This still happens in some cultures – or in some cases, it’s gotten smudged together or considered ‘acceptable’ locally because they don’t conflict in local psyche. Probably one of the best pop culture reference I can give as an example is Sailor Mars – Catholic schoolgirl, but also part of the local Shinto priesthood as a miko. It’s kinda fascinating.

    • Going to a Catholic school does not make one Catholic. Though, Japan’s syncraticism seems quite strange to this American.

      Rei’s situation, at least in some of the canons, may not be conclusive evidence of syncratic practice.

      She is estranged from her father, a politician, who is likely responsible for the school. I’ve seen no canon evidence of any strong convictions on her father’s part. She isn’t alienated from her maternal grandfather, the Shinto Priest. There are different possibilities for what happens to her long term.

      • American example. There was a, I think, Bishop. I think it was the Episcopal church that disciplined her for claiming that Islam, Christianity, and IIRC Buddhism were the same religion.

  4. “the barbarians – peoples who do not value the individual, who have no regard for the past and no respect for anything not based on power, peoples who consider tradition at best cute and at worst something to be actively rooted out and eliminated …”
    This is not just wrong: it is pretty much the opposite of the truth.
    The Germanic people, when they were barbarians, valued the individual much more than after “civilization”. (which is why I have chosen a Viking nom de plume…) It took several centuries, and the struggles between popes and emperors (i.e. the effective separation of Church and State), before Europeans recovered some love of freedom.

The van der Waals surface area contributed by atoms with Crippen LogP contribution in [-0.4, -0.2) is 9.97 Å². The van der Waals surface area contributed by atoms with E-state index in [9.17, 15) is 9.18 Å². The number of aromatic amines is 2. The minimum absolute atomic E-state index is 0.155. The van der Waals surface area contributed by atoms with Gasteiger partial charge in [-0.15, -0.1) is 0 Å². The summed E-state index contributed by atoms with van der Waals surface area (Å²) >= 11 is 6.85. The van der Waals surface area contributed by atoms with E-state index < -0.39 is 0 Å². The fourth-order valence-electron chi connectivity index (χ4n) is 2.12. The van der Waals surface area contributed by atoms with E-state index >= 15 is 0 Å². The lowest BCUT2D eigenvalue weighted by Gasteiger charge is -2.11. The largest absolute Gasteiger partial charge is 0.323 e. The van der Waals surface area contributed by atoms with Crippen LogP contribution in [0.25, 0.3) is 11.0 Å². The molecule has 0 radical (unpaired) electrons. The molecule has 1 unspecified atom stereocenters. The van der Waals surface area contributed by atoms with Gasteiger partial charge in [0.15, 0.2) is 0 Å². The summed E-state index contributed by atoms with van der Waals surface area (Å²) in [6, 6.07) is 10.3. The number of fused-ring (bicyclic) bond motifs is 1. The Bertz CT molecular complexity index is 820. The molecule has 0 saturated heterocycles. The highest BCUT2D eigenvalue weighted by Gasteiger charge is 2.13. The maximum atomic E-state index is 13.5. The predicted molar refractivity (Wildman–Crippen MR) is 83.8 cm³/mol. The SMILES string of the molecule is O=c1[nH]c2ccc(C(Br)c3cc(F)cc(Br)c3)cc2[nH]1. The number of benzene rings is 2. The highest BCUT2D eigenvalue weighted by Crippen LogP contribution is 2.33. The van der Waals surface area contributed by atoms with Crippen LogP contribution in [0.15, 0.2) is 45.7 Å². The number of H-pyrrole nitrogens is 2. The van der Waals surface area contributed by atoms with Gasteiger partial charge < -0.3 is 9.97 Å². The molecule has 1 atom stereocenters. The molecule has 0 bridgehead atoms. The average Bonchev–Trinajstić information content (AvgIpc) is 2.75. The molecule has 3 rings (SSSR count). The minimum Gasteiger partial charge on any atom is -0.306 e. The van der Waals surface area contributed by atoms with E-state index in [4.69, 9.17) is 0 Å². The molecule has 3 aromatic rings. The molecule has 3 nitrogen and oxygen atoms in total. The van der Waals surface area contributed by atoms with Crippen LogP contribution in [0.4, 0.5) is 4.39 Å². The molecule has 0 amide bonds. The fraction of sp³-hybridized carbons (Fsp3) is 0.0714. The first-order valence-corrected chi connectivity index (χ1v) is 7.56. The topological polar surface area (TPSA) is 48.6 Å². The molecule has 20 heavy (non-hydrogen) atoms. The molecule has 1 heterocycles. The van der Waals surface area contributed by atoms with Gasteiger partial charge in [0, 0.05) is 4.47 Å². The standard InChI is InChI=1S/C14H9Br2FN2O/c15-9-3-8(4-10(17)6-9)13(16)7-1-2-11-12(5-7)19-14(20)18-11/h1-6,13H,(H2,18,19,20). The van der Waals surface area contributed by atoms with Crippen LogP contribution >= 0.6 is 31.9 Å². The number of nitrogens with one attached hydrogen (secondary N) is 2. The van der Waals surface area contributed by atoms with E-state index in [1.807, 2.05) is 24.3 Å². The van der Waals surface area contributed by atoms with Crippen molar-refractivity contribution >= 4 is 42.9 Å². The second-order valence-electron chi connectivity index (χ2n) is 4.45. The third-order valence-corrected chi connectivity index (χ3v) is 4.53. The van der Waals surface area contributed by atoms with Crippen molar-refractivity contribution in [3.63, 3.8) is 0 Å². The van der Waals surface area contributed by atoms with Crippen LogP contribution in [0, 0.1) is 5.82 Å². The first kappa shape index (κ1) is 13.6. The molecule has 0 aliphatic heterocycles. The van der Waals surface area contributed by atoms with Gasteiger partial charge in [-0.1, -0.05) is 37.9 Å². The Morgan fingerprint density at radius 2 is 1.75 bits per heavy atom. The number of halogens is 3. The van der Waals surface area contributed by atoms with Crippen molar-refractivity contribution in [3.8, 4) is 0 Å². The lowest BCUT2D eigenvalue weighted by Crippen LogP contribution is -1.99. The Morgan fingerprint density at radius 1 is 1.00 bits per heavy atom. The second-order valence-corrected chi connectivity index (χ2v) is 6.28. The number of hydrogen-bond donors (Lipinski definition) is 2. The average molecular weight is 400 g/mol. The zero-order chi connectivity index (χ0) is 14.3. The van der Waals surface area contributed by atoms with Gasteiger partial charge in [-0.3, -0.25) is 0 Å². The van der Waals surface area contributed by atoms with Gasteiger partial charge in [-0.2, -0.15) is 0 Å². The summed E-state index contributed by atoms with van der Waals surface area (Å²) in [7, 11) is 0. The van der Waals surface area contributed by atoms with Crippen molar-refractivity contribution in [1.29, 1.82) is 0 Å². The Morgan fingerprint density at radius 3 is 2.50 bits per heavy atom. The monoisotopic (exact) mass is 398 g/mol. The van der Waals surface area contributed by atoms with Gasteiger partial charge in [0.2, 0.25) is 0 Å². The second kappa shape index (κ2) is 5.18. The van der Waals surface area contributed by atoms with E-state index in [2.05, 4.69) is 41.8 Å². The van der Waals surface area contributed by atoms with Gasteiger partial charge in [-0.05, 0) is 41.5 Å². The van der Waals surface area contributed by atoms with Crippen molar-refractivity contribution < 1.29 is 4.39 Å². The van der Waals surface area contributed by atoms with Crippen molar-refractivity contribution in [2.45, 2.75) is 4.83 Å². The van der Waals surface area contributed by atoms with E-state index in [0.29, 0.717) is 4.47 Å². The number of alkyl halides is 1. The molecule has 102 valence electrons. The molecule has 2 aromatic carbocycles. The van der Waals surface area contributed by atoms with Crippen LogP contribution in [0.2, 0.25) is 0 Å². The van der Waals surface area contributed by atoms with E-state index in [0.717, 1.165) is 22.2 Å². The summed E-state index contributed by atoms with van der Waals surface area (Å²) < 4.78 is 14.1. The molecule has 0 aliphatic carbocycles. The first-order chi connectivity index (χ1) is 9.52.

The same goes for the Romans: they valued individual freedom more when they were barbarians, i.e. before being “civilized” by the Greeks.

    It must be said, though, that the meaning of “barbarism” and “civilization” has changed: the Greeks called themselves civilized and the Persians barbarians, even though Persian “civilization” was older, because they (the Greeks) lived in city-states where individual freedom was not subject to the whims of a monarch, while the Persians lived under a monarch. European kingdoms of the Middle Ages, Renaissance, all the way to the French Revolution, were not civilized in the Greek sense — and it is debatable whether we are.

    Regard for the past: barbarians have always had that, it’s just that they had no way of writing down history, so it was all legends. And how wrong can you go by saying that barbarians have no respect for tradition??

    Respect for power: this, certainly the barbarian Romans and Germans did have: they saw a man without power as a man subject to the arbitrary whims of one or more other men. Same as the Second Amendment.

    • Thanks for commenting!

      The paragraph you are quoting as “the opposite of the truth” refers to the modern barbarians, not the barbarians of the Volkerwanderung. I am referring to those individuals and ideologies that favor the collective and the imagined perfect future over what I consider civilization. I’ve edited it to clarify that, and I apologize for not being a lot clearer.

      • Thank you, sorry if I misunderstood, but I believe that what i said is something important to keep in mind, and am glad that it does not contradict what you say, in fact it pretty much agrees with it — although at least some modern barbarians have a lot of respect for _their own_ traditions!